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Biochemistry. 2010 Apr 6;49(13):2860-8. doi: 10.1021/bi901713r.

Molecular dynamics simulations of beta-ketoacyl-, beta-hydroxyacyl-, and trans-2-enoyl-acyl carrier proteins of Escherichia coli.

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Biochemistry Research Group, Department of Biological Sciences, University of Calgary, Calgary, Alberta T2N 1N4, Canada.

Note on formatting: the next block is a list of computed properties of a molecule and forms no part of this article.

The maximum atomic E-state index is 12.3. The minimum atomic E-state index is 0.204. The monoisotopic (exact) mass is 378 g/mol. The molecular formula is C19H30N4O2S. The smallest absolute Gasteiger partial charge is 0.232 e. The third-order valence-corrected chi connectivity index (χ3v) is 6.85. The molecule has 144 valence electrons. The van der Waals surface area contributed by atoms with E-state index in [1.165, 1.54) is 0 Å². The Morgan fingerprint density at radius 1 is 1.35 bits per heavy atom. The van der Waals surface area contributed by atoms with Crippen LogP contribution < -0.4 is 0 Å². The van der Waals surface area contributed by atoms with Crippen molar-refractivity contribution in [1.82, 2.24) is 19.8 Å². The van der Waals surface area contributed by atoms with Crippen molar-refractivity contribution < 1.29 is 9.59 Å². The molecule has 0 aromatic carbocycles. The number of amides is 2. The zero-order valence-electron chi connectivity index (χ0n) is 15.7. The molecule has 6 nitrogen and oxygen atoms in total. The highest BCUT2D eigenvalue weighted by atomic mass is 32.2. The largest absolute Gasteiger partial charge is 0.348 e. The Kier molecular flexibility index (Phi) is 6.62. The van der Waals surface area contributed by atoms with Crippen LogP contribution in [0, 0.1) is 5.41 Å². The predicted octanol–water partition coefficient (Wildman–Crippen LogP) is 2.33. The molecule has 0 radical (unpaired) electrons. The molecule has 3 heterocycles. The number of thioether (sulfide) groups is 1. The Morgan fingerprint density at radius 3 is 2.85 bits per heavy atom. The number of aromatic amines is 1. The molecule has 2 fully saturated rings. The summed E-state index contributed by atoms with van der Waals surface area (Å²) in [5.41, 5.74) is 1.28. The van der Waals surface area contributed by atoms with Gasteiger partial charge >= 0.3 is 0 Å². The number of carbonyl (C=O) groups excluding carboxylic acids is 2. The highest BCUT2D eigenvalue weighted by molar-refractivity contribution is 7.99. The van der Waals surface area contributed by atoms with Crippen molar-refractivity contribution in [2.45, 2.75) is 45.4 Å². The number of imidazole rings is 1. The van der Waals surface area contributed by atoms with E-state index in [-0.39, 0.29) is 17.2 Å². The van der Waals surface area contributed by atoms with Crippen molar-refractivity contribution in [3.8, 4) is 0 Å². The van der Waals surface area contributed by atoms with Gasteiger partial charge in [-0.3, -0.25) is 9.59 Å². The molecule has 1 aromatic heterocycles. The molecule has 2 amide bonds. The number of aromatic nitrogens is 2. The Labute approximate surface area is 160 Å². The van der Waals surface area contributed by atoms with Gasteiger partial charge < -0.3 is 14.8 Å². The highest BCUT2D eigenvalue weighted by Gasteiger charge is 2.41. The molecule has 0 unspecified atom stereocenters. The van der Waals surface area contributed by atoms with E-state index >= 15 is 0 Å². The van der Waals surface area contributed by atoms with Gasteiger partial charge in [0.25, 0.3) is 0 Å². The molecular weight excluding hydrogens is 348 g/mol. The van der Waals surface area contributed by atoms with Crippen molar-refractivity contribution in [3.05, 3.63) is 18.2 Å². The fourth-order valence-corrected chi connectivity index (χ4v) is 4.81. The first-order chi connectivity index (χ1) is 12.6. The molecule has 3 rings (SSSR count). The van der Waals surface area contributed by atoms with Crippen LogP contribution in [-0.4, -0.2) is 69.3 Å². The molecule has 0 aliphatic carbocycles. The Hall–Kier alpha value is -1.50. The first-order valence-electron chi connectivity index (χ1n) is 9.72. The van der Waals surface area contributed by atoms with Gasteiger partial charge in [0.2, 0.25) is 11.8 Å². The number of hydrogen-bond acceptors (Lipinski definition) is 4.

Acyl carrier protein (ACP) is the central player in fatty acid (FA) biosynthesis. It covalently binds all FA intermediates and presents them to the enzymes needed for elongation. Bacterial ACP must interact with a large number of proteins, which raises the question of how different acyl-ACPs are recognized and distinguished from each other. We performed molecular dynamics (MD) simulations of the FA synthase intermediates beta-ketoacyl-, beta-hydroxyacyl, and trans-2-enoyl-ACP spanning from 4 to 18 carbon groups in length. These forms of acyl-ACP have largely yet to be characterized experimentally, and our simulations provide a first insight into these structures. The simulations were conducted with the acyl chain directed into the solvent, as well as in a solvent-protected conformation inside the hydrophobic pocket of Escherichia coli ACP. Spontaneous migration from the solvent-exposed state into the hydrophobic binding pocket of ACP was seen in each of the intermediate classes studied, but not in all the individual simulations. This confirms that the intermediates can enter and utilize the same hydrophobic pockets as saturated acyl chains. In addition, a recurring, novel association of the acyl chains with loop I of ACP was observed that may be occupied transiently before entry into the hydrophobic pocket. The MD simulations of the acyl chains in a solvent-shielded state reveal that the polar functional group in the beta position of the beta-ketoacyl and beta-hydroxyacyl chains anchors these moieties at the cavity entrance, while the chains without a polar group in the beta position lack this additional anchoring atom. This leads to a binding mode in which the beta-ketoacyl and beta-hydroxyacyl chains are positioned further from the bottom of the pocket compared to the saturated and enoyl chains, particularly in short chain (<C12) ACPs. These observations suggest a rationale for how different acyl-ACP intermediates may be distinguished by FA synthase enzymes.

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